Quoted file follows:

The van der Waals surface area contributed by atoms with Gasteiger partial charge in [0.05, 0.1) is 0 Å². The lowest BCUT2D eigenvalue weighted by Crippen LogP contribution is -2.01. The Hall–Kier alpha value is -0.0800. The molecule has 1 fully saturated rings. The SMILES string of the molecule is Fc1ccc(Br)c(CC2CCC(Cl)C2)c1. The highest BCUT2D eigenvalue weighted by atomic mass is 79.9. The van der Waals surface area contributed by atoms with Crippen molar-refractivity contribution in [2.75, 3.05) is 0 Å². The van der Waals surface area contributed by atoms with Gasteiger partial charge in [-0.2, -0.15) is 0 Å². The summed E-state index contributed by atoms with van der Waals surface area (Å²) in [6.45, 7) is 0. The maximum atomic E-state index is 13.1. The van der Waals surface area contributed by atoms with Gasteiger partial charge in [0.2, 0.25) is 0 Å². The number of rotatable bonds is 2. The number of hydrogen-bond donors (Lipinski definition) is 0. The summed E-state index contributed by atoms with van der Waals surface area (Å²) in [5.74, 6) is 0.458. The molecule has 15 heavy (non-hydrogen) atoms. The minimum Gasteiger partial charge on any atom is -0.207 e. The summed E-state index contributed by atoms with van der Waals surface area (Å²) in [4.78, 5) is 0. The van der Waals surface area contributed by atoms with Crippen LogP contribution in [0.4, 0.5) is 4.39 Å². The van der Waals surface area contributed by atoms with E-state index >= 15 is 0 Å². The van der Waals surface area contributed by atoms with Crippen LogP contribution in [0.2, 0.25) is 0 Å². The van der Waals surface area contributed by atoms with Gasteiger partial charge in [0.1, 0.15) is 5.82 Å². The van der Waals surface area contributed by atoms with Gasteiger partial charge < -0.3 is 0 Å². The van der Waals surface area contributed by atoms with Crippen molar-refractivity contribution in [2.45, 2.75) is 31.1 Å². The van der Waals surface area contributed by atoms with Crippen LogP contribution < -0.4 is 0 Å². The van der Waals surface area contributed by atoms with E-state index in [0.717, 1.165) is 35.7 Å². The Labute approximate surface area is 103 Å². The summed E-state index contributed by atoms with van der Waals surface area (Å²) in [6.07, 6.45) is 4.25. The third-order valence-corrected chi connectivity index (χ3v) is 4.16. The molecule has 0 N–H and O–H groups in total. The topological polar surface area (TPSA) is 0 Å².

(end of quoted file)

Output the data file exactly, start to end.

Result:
The van der Waals surface area contributed by atoms with Gasteiger partial charge in [0.05, 0.1) is 0 Å². The lowest BCUT2D eigenvalue weighted by Crippen LogP contribution is -2.01. The Hall–Kier alpha value is -0.0800. The molecule has 1 fully saturated rings. The SMILES string of the molecule is Fc1ccc(Br)c(CC2CCC(Cl)C2)c1. The highest BCUT2D eigenvalue weighted by atomic mass is 79.9. The van der Waals surface area contributed by atoms with Crippen molar-refractivity contribution in [2.75, 3.05) is 0 Å². The van der Waals surface area contributed by atoms with Gasteiger partial charge in [-0.2, -0.15) is 0 Å². The summed E-state index contributed by atoms with van der Waals surface area (Å²) in [6.45, 7) is 0. The maximum atomic E-state index is 13.1. The van der Waals surface area contributed by atoms with Gasteiger partial charge in [0.2, 0.25) is 0 Å². The number of rotatable bonds is 2. The number of hydrogen-bond donors (Lipinski definition) is 0. The summed E-state index contributed by atoms with van der Waals surface area (Å²) in [5.74, 6) is 0.458. The molecule has 15 heavy (non-hydrogen) atoms. The minimum Gasteiger partial charge on any atom is -0.207 e. The summed E-state index contributed by atoms with van der Waals surface area (Å²) in [4.78, 5) is 0. The van der Waals surface area contributed by atoms with Crippen LogP contribution in [0.4, 0.5) is 4.39 Å². The van der Waals surface area contributed by atoms with E-state index >= 15 is 0 Å². The van der Waals surface area contributed by atoms with Crippen LogP contribution in [0.2, 0.25) is 0 Å². The van der Waals surface area contributed by atoms with Gasteiger partial charge in [0.1, 0.15) is 5.82 Å². The van der Waals surface area contributed by atoms with Gasteiger partial charge < -0.3 is 0 Å². The van der Waals surface area contributed by atoms with Crippen molar-refractivity contribution in [2.45, 2.75) is 31.1 Å². The van der Waals surface area contributed by atoms with Crippen LogP contribution < -0.4 is 0 Å². The van der Waals surface area contributed by atoms with E-state index in [0.717, 1.165) is 35.7 Å². The Labute approximate surface area is 103 Å². The summed E-state index contributed by atoms with van der Waals surface area (Å²) in [6.07, 6.45) is 4.25. The third-order valence-corrected chi connectivity index (χ3v) is 4.16. The molecule has 0 N–H and O–H groups in total. The topological polar surface area (TPSA) is 0 Å².